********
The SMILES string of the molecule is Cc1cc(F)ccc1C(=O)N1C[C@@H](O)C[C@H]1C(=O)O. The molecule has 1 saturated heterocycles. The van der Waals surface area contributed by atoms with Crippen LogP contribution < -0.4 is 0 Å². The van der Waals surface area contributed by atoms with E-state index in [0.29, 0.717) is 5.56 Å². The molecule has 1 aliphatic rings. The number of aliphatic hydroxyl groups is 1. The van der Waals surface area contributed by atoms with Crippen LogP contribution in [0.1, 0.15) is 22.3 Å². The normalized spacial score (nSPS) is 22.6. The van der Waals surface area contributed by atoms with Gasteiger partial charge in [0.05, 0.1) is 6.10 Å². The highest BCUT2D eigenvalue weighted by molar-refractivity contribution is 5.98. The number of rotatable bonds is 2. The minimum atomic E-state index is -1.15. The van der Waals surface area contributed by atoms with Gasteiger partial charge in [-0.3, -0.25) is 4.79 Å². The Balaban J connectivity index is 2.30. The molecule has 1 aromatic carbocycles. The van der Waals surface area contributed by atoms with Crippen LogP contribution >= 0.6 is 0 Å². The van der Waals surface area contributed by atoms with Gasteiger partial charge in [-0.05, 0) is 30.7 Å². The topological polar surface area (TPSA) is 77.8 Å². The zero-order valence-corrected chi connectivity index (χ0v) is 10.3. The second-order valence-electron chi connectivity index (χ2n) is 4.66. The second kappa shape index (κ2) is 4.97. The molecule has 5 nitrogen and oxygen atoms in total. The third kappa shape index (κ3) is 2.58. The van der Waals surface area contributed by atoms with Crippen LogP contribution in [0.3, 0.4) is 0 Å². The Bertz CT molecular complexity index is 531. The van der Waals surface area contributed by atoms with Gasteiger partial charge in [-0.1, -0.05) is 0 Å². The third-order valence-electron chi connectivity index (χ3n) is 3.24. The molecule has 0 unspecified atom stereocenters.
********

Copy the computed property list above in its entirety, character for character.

The SMILES string of the molecule is Cc1cc(F)ccc1C(=O)N1C[C@@H](O)C[C@H]1C(=O)O. The molecule has 1 saturated heterocycles. The van der Waals surface area contributed by atoms with Crippen LogP contribution < -0.4 is 0 Å². The van der Waals surface area contributed by atoms with E-state index in [0.29, 0.717) is 5.56 Å². The molecule has 1 aliphatic rings. The number of aliphatic hydroxyl groups is 1. The van der Waals surface area contributed by atoms with Crippen LogP contribution in [0.1, 0.15) is 22.3 Å². The normalized spacial score (nSPS) is 22.6. The van der Waals surface area contributed by atoms with Gasteiger partial charge in [0.05, 0.1) is 6.10 Å². The highest BCUT2D eigenvalue weighted by molar-refractivity contribution is 5.98. The number of rotatable bonds is 2. The minimum atomic E-state index is -1.15. The van der Waals surface area contributed by atoms with Gasteiger partial charge in [-0.3, -0.25) is 4.79 Å². The Balaban J connectivity index is 2.30. The molecule has 1 aromatic carbocycles. The van der Waals surface area contributed by atoms with Crippen LogP contribution >= 0.6 is 0 Å². The van der Waals surface area contributed by atoms with Gasteiger partial charge in [-0.05, 0) is 30.7 Å². The topological polar surface area (TPSA) is 77.8 Å². The zero-order valence-corrected chi connectivity index (χ0v) is 10.3. The second-order valence-electron chi connectivity index (χ2n) is 4.66. The second kappa shape index (κ2) is 4.97. The molecule has 5 nitrogen and oxygen atoms in total. The third kappa shape index (κ3) is 2.58. The van der Waals surface area contributed by atoms with Crippen LogP contribution in [0.3, 0.4) is 0 Å². The Bertz CT molecular complexity index is 531. The van der Waals surface area contributed by atoms with Gasteiger partial charge in [-0.1, -0.05) is 0 Å². The third-order valence-electron chi connectivity index (χ3n) is 3.24. The molecule has 0 unspecified atom stereocenters.